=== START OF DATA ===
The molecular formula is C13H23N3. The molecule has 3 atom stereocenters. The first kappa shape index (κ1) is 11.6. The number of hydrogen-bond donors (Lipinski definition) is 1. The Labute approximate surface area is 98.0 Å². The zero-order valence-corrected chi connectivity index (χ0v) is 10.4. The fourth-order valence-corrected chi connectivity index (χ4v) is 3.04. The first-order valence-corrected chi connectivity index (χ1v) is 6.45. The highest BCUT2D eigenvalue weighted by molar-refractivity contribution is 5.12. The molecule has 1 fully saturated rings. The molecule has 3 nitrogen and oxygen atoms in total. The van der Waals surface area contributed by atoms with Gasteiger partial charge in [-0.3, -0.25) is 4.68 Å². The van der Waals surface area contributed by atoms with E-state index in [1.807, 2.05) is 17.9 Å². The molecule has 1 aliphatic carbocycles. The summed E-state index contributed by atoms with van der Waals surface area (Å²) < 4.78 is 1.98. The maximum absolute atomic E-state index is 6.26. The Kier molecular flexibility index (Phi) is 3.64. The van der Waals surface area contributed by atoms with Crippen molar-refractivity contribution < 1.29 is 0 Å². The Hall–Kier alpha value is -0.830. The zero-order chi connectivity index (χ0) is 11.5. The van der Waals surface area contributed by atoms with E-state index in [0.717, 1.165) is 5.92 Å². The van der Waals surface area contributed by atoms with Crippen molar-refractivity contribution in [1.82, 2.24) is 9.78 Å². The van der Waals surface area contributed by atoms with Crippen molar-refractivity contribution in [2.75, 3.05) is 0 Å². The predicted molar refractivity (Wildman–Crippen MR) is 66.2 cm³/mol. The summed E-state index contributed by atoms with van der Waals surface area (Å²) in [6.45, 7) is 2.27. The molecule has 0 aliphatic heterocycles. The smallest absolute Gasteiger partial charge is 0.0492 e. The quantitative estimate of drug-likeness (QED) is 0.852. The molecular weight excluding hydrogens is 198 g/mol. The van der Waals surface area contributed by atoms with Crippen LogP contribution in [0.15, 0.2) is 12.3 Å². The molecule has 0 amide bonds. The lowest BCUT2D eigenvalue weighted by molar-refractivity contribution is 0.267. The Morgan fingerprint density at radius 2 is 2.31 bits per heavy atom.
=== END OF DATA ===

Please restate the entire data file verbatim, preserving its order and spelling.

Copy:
The molecular formula is C13H23N3. The molecule has 3 atom stereocenters. The first kappa shape index (κ1) is 11.6. The number of hydrogen-bond donors (Lipinski definition) is 1. The Labute approximate surface area is 98.0 Å². The zero-order valence-corrected chi connectivity index (χ0v) is 10.4. The fourth-order valence-corrected chi connectivity index (χ4v) is 3.04. The first-order valence-corrected chi connectivity index (χ1v) is 6.45. The highest BCUT2D eigenvalue weighted by molar-refractivity contribution is 5.12. The molecule has 1 fully saturated rings. The molecule has 3 nitrogen and oxygen atoms in total. The van der Waals surface area contributed by atoms with Gasteiger partial charge in [-0.3, -0.25) is 4.68 Å². The van der Waals surface area contributed by atoms with E-state index in [1.807, 2.05) is 17.9 Å². The molecule has 1 aliphatic carbocycles. The summed E-state index contributed by atoms with van der Waals surface area (Å²) < 4.78 is 1.98. The maximum absolute atomic E-state index is 6.26. The Kier molecular flexibility index (Phi) is 3.64. The van der Waals surface area contributed by atoms with Crippen molar-refractivity contribution < 1.29 is 0 Å². The Hall–Kier alpha value is -0.830. The zero-order chi connectivity index (χ0) is 11.5. The van der Waals surface area contributed by atoms with E-state index in [0.717, 1.165) is 5.92 Å². The van der Waals surface area contributed by atoms with Crippen molar-refractivity contribution in [1.82, 2.24) is 9.78 Å². The van der Waals surface area contributed by atoms with Crippen molar-refractivity contribution in [2.75, 3.05) is 0 Å². The predicted molar refractivity (Wildman–Crippen MR) is 66.2 cm³/mol. The summed E-state index contributed by atoms with van der Waals surface area (Å²) in [6.45, 7) is 2.27. The molecule has 0 aliphatic heterocycles. The smallest absolute Gasteiger partial charge is 0.0492 e. The quantitative estimate of drug-likeness (QED) is 0.852. The molecular weight excluding hydrogens is 198 g/mol. The van der Waals surface area contributed by atoms with Crippen LogP contribution in [0.15, 0.2) is 12.3 Å². The molecule has 0 amide bonds. The lowest BCUT2D eigenvalue weighted by molar-refractivity contribution is 0.267. The Morgan fingerprint density at radius 2 is 2.31 bits per heavy atom.